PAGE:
All the explaining in the world isn't going to do any good if you're old enough to legally own a firearm and don't comprehend the issues involved with waking suddenly in the dark and fumbling around reaching for a loaded shotgun with the safety off.

Your mental processes just aren't up to it.

Last edited by 45_auto; November 29, 2012 at 07:44 AM.
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Old November 29, 2012, 04:27 PM   #37
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It sounds like you know it's a bad idea, otherwise you wouldn't be asking. Everyone that's replied has confirmed.
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Old November 29, 2012, 05:50 PM   #38
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Just remember...every bullet has a lawyer behind it. Some LEO's don't want to be mentally bothered with safety manipulation. I like to know the percentage of LEO's that have negligent discharges. Better yet...just go to a police station ---or especially an indoor gun range --- and see all the holes in the walls, floors and ceilings from negligent discharges. STORING A LOADED SHOTGUN, RIFLE OR PISTOL WITH SAFETY OFF OR HAMMER COCKED WITH SAFETY OFF --- IS JUST ASKING FOR TROUBLE. Never trust a safety, and I don't like Glock's in the hands of pistolero novices.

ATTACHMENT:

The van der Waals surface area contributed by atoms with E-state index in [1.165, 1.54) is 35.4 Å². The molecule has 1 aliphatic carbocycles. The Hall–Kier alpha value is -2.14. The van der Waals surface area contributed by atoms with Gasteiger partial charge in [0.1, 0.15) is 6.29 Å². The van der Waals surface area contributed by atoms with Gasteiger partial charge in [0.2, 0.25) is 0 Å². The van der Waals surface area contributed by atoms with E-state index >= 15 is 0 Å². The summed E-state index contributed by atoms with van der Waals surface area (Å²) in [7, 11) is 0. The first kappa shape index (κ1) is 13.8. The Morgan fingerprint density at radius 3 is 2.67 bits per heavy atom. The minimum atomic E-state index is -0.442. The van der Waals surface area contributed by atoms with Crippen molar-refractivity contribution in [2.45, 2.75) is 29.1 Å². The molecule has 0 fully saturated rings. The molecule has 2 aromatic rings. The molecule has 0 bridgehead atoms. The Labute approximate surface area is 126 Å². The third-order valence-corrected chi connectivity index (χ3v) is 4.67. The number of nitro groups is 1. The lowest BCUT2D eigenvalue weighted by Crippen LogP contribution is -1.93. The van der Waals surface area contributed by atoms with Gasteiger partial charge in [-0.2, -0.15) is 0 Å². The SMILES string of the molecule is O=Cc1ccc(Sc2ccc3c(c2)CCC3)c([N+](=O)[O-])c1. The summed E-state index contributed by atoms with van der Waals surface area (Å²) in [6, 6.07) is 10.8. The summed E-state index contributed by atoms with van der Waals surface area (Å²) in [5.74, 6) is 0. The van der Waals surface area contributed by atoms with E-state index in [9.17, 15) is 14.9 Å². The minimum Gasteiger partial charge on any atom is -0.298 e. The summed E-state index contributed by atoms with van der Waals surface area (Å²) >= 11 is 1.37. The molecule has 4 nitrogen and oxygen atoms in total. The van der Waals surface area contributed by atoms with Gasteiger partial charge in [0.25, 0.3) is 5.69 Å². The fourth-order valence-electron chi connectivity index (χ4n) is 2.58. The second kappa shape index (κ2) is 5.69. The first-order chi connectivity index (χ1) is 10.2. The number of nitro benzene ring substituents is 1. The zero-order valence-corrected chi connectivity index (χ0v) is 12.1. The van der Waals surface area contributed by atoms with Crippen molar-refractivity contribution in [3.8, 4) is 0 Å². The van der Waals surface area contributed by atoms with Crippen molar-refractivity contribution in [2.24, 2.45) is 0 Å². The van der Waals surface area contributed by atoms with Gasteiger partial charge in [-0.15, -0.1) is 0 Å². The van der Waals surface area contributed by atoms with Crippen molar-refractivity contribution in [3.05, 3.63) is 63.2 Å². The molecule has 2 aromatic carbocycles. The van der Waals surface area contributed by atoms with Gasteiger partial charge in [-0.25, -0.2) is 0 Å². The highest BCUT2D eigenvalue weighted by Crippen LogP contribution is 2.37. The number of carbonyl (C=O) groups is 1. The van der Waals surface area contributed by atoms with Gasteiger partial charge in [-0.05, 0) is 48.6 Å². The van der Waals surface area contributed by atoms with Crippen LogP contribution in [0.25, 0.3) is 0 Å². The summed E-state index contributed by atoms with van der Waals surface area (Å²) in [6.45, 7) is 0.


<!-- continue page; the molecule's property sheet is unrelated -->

Last edited by Erno86; November 29, 2012 at 05:56 PM.
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Old November 29, 2012, 10:44 PM   #39
chris in va
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If a gun is designed with a manual safety, has a round chambered and is not being fired then put the safety on. Simple.
Well gee whiz, guess I can't put my CZ at half cock notch...better use that safety!